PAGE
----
Conflict & Justice

China boosts defense budget by 10 percent


A group of soldiers make their way in front of the Great Hall of the People in Beijing on March 4, 2013.



HONG KONG — China plans to boost its military expenditure by 10.7 percent, according to the budget it unveiled on Tuesday at parliament's annual meeting.

China plans to spend 740.6 billion yuan ($119 billion) on its army, to modernize its arsenal at a time when it is engaged in territorial disputes with several neighbors.

China has the second largest military budget after the United States.

GlobalPost Senior Correspondent in Hong Kong, Ben Carlson, said that China is actually spending less on its military than on its domestic security appartus.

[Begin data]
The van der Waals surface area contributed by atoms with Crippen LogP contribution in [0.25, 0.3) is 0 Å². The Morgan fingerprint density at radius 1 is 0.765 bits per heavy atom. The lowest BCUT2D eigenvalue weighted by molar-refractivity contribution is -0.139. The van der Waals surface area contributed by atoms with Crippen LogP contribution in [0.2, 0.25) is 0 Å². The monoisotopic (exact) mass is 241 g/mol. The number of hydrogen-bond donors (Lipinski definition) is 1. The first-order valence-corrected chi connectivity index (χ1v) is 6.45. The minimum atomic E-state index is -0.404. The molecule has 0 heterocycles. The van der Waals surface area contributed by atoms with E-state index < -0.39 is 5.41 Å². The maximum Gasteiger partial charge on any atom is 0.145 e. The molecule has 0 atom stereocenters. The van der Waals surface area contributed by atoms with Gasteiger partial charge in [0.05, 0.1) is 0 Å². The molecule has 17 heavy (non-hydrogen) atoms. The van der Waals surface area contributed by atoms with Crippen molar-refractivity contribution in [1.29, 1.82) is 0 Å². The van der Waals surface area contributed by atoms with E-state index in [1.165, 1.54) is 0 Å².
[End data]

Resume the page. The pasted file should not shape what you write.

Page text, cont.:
"When seen as a percentage of the overall budget, military spending has actually gone down in recent years," he said.

The United States, meanwhile, spent nearly six times more on defense than China in 2012, but is now facing 13 percent cuts on defense programs because of the spending cuts known as sequestration.

"China's peaceful foreign policies and its defensive military policies are conducive to security and peace of Asia," said Fu Ying, a spokesperson for the first session of the 12th National People's Congress, according to state run news agency Xinhua.

China has been building new submarines and ballistic missiles, and testing technology to destroy incoming missiles. It also showcased its first aircraft carrier and a stealth fighter jet in recent years.

Premier Wen Jiabao said the government "should accelerate the modernization of national defense and the armed forces ... (and) should resolutely uphold China's sovereignty, security and territorial integrity and ensure its peaceful development," according to Reuters.